USCJ has been inspired by the reaction, resiliency and leadership of teens around the country in the wake of the Parkland, FL, shooting. This includes our USYers, who marched in Washington, D.C. and many other communities on March 24th to demand change. Read reflections on the experience here.
Keep the Conversation Going
Did your USYers participate in March for Our Lives? Continue the conversation by downloading an educational resource from USY here to explore the subject of gun violence through a Jewish lens.
Looking to attract and engage interfaith families in your community? Join the second cohort of Community and Covenant to examine, reflect and update your kehilla’s programming, ritual, governance and culture. Learn more and sign up at this link.
Sulam for Current Leaders (SCL) is a leadership development program that strengthens the collective performance of your officers, board members and committees. The result: a shared purpose, energy and goals to create a sustainable congregation. Apply now at this link for the next action cohort. Onboarding for New Synagogue Presidents
Sulam for Presidents is an annual, intensive seminar aimed at preparing new or incoming synagogue presidents and vice presidents likely to become president in the next two years for the responsibilities and challenges of synagogue governance, management and community building. Taking place this year from June 7-10, 2018, the intimate, retreat setting allows for quality time with peers, reflection on learning and recharging of spiritual batteries. Don’t miss it. Learn more here.
USCJ’s New Directors’ Institute (NDI) takes place over multiple days and explores training on best practices with new and veteran educators, strategies to partner with clergy, parents, students, teachers and lay leaders, and experiential and interactive learning about 21st century teaching methodologies. It also includes a full year of coaching and consultation after the seminar concludes. Registration for the July 2018 session is now open for Education Directors, Early Childhood Directors, Principals, Directors of Congregational Learning, Rabbis, Cantors and Educators of congregational schools hired within the past three years. Learn more and register here.
Dr. Eileen Flicker, USCJ Early Childhood Specialist, has organized a special webinar on May 15th from 1-2 p.m. EDT. This webinar, featuring Dr. Emily Aronoff Teck, focuses on strategies early childhood Jewish educators can use to engage and educate families. Dr. Teck will discuss implications for practice from the results of her 2018 study, “Exploring Tot Shabbat: A Study on Tot Shabbat Programs and Their Effect on the Engagement in Jewish Life For Families With Young Children.” In addition to describing “Tot Shabbat” programs that take prior to Shabbat in early childhood classrooms or on Shabbat, the webinar explores why programs that jointly engage young children and their parents are a particularly potent opportunity. Participants will consider ways to include families in Shabbat celebrations that build relationships and facilitate their active participation in Jewish life. Click here to learn more and register.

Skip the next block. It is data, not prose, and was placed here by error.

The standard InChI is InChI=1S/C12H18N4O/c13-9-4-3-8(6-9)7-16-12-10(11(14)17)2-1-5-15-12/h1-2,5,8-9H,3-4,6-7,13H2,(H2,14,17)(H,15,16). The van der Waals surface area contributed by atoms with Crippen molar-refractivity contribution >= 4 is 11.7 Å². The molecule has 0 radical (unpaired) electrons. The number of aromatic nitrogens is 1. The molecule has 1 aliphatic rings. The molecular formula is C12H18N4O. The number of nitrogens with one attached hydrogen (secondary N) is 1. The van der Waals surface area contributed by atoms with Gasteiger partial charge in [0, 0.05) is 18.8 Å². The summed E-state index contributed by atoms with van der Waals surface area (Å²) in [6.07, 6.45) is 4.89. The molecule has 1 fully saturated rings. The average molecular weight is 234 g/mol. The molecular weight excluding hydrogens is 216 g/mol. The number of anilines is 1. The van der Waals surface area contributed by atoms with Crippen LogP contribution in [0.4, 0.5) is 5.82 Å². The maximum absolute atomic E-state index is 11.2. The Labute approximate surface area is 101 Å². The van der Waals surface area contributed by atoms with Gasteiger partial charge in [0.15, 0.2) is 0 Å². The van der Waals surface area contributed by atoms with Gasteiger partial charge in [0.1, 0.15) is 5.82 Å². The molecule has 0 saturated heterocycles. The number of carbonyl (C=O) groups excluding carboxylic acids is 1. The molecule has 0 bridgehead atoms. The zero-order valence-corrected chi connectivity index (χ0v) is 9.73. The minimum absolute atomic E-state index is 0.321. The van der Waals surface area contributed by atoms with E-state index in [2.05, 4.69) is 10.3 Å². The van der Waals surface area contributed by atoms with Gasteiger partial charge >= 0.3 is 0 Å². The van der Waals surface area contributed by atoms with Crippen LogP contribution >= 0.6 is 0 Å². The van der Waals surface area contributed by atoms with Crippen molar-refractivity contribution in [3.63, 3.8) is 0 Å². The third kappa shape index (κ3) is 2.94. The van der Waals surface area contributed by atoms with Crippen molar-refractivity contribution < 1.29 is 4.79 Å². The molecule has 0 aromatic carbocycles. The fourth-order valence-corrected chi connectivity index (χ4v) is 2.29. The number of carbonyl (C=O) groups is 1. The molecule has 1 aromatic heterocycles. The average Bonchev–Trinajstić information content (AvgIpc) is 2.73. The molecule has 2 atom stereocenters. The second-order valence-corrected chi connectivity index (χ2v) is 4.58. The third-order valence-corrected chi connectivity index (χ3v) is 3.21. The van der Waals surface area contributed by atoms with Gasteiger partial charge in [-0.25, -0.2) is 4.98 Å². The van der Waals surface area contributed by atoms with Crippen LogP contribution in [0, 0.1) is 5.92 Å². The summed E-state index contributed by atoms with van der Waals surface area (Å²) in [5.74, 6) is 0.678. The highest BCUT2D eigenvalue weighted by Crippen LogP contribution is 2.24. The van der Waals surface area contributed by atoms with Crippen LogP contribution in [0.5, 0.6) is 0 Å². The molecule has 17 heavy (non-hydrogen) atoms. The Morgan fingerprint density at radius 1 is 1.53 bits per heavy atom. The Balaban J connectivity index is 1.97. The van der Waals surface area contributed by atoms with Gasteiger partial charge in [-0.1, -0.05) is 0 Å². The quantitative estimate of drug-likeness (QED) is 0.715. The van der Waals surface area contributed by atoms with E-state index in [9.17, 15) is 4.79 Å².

Did you miss USCJ’s big read webinar with Rabbi Mike Uram on his book Next Generation Judaism? It is now available online here.
Leadership Resources from the USCJ Kehilla Strengthening and Transformation Department
Below you will find articles from a variety of sources about critical issues facing religious leaders today. We encourage you to read the articles and share the ones that challenge you with your kehilla and all those interested in raising the bar for leadership in the Jewish Community. Articles from websites that require a subscription will be marked with an *.
- The Smartest Ways to Use E-mail at Work*: E-mail is one of the most ubiquitous components of work today, yet answering hundreds of e-mails is not the same thing as getting a ton of work done. Read this article in The Wall Street Journal about what science can teach us about the most effective ways to use e-mail.
- How Big Funders Transformed American Jewish Philanthropy: The tremendous changes taking place in Jewish institutions cannot be separated from the tremendous changes that already took place in the world of private philanthropy. Here is a new report from the Avi Chai Foundation about the changing contours of Jewish philanthropy.
- How the Suburbs Stopped Booming: Most synagogues were founded during a boom period of population growth in the American suburbs, yet that growth has been slowing down for quite some time. Read this article from the UpShot in The New York Times about the changing role of the suburbs in the United States.
- Your Government is Funding Houses of Worship (Here’s Why You Didn’t Notice): In spite of the theoretical separation between church and state in the United States, subtle changes have taken place in how the government assists houses of worships in specific ways. Here is an article from The Jewish Telegraphic Agency about the increasing role government funding plays in houses of worship.
- Married Adults Across Religious Groups: The role of marriage and family is critical to understanding the way that religious institutions are changing and will continue to change in the coming years. Read this study from the Pew Research Center about the number of married adults in different religious groups.
As a reminder, these articles were chosen after reviewing the following publications. If you have any suggestions on publications you would like to see reviewed, please contact Rabbi Josh Rabin, Director of Innovation, at firstname.lastname@example.org. To subscribe to the Sulam Reader or Sulam Texts, click on this link.